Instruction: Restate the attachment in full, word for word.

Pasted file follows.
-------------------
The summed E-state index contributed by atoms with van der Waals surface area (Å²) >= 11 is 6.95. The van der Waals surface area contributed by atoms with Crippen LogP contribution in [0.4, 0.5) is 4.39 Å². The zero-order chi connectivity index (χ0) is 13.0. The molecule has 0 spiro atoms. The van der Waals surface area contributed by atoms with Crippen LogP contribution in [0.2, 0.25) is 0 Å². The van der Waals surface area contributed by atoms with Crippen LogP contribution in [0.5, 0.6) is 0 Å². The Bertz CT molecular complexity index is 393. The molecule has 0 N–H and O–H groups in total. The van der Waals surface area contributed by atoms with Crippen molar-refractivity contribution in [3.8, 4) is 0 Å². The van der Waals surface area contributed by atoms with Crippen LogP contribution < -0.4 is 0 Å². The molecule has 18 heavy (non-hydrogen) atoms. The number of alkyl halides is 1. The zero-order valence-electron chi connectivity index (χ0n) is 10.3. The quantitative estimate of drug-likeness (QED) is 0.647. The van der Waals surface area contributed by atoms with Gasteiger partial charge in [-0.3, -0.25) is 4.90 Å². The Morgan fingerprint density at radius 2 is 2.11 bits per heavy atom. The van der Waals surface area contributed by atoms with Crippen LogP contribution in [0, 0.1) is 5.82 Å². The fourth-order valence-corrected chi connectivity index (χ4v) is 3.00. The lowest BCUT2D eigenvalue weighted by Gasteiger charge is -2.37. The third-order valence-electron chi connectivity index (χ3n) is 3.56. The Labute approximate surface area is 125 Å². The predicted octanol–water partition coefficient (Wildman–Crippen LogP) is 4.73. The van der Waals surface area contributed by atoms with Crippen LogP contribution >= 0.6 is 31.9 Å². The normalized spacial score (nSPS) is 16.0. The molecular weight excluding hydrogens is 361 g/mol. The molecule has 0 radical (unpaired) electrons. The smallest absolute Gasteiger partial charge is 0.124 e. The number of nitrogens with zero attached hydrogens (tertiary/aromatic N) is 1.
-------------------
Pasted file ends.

The summed E-state index contributed by atoms with van der Waals surface area (Å²) >= 11 is 6.95. The van der Waals surface area contributed by atoms with Crippen LogP contribution in [0.4, 0.5) is 4.39 Å². The zero-order chi connectivity index (χ0) is 13.0. The molecule has 0 spiro atoms. The van der Waals surface area contributed by atoms with Crippen LogP contribution in [0.2, 0.25) is 0 Å². The van der Waals surface area contributed by atoms with Crippen LogP contribution in [0.5, 0.6) is 0 Å². The Bertz CT molecular complexity index is 393. The molecule has 0 N–H and O–H groups in total. The van der Waals surface area contributed by atoms with Crippen molar-refractivity contribution in [3.8, 4) is 0 Å². The van der Waals surface area contributed by atoms with Crippen LogP contribution < -0.4 is 0 Å². The molecule has 18 heavy (non-hydrogen) atoms. The number of alkyl halides is 1. The zero-order valence-electron chi connectivity index (χ0n) is 10.3. The quantitative estimate of drug-likeness (QED) is 0.647. The van der Waals surface area contributed by atoms with Gasteiger partial charge in [-0.3, -0.25) is 4.90 Å². The Morgan fingerprint density at radius 2 is 2.11 bits per heavy atom. The van der Waals surface area contributed by atoms with Crippen LogP contribution in [0, 0.1) is 5.82 Å². The fourth-order valence-corrected chi connectivity index (χ4v) is 3.00. The lowest BCUT2D eigenvalue weighted by Gasteiger charge is -2.37. The third-order valence-electron chi connectivity index (χ3n) is 3.56. The Labute approximate surface area is 125 Å². The predicted octanol–water partition coefficient (Wildman–Crippen LogP) is 4.73. The van der Waals surface area contributed by atoms with Crippen LogP contribution >= 0.6 is 31.9 Å². The normalized spacial score (nSPS) is 16.0. The molecular weight excluding hydrogens is 361 g/mol. The molecule has 0 radical (unpaired) electrons. The smallest absolute Gasteiger partial charge is 0.124 e. The number of nitrogens with zero attached hydrogens (tertiary/aromatic N) is 1.